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How to Grow Apple Trees

The key to growing an apple tree in your garden is to pick one which will grow to the correct size and produce fruit with the taste to suit you.

It's quite possible to end up with an apple tree of huge proportions in a small garden producing fruit which you don't like.

GardenAction will clearly and accurately take you through the apple tree maize and ensure that you end up with the correct tree. 


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Latin Name
Malus pumila

Hardy deciduous tree - productive life of 40+ years.

Site and Soil
Tolerant of most soil conditions (see main article for details)

Plant to Harvest Time
3 years for smaller trees, 5 years for larger trees.

How Many Apples?
Smaller trees 15kg (33lbs), larger trees 30kg (65lbs).

It's well worth reading this article, because the correct trees will be productive for several decades and produce enough delicious apples to last you from midSeptember to March.

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Brief Apple History
Picture of the apple variety FujiThe Crab-tree or Wild Apple Tree (Pyrus malus), is key to the history of apples. It is a native to Britain and is the ancestor of all the cultivated varieties of apple trees we grow today. It was the rootstock on which new varieties were grafted when brought from Europe.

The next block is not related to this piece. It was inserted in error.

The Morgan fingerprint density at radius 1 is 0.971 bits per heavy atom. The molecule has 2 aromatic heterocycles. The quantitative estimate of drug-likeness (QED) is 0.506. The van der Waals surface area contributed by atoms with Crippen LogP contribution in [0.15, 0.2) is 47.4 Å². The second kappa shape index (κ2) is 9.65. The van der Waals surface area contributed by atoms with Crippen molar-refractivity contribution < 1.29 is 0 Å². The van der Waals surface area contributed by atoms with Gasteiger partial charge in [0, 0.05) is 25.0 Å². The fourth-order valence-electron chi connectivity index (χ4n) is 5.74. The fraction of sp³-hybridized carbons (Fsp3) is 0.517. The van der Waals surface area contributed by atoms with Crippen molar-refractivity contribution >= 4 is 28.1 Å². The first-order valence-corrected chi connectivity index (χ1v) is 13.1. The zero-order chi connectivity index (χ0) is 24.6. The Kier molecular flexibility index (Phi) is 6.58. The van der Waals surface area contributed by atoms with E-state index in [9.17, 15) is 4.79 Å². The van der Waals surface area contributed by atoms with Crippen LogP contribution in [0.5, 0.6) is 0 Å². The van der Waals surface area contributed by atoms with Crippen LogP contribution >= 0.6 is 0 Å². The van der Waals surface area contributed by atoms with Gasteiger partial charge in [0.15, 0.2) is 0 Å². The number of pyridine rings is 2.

The Apple tree is from the temperate zones and flourishes best in their cooler regions. It is a tree which has been grown from before the Norman Conquest. It has spread in its wild state in most countries of Europe and as far as the Caucasus. In Norway, it is found in the lowlands as far north as Drontheim.

How To Choose Your Apple Tree
Before rushing out to buy your first apple tree, consider what size (height and spread) of apple tree you want to grow in your garden. The size and vigour of the tree is determined by the rootstock (the lower part of the apple tree onto which is grafted different varieties). Read the section on rootstocks carefully and compare the chart of final tree sizes to see which rootstock is best to grow in your garden.

Second thoughts must go to the taste of the apples - do you want a desert type or a much more acidic cooking apple for apple pie type dishes? Do you like your dessert apples crisp or soft, mild and sweet or more acidic and full-tasting. Do you want your fruit to last well into the spring - the combinations are almost endless. Consult the section on varieties which will give lots of detail and pictures.

Finally, you need to consider pollination - most apple trees are self-sterile and require the pollen from other apple trees in order to produce fruit. See the section on pollination for advice and guidance.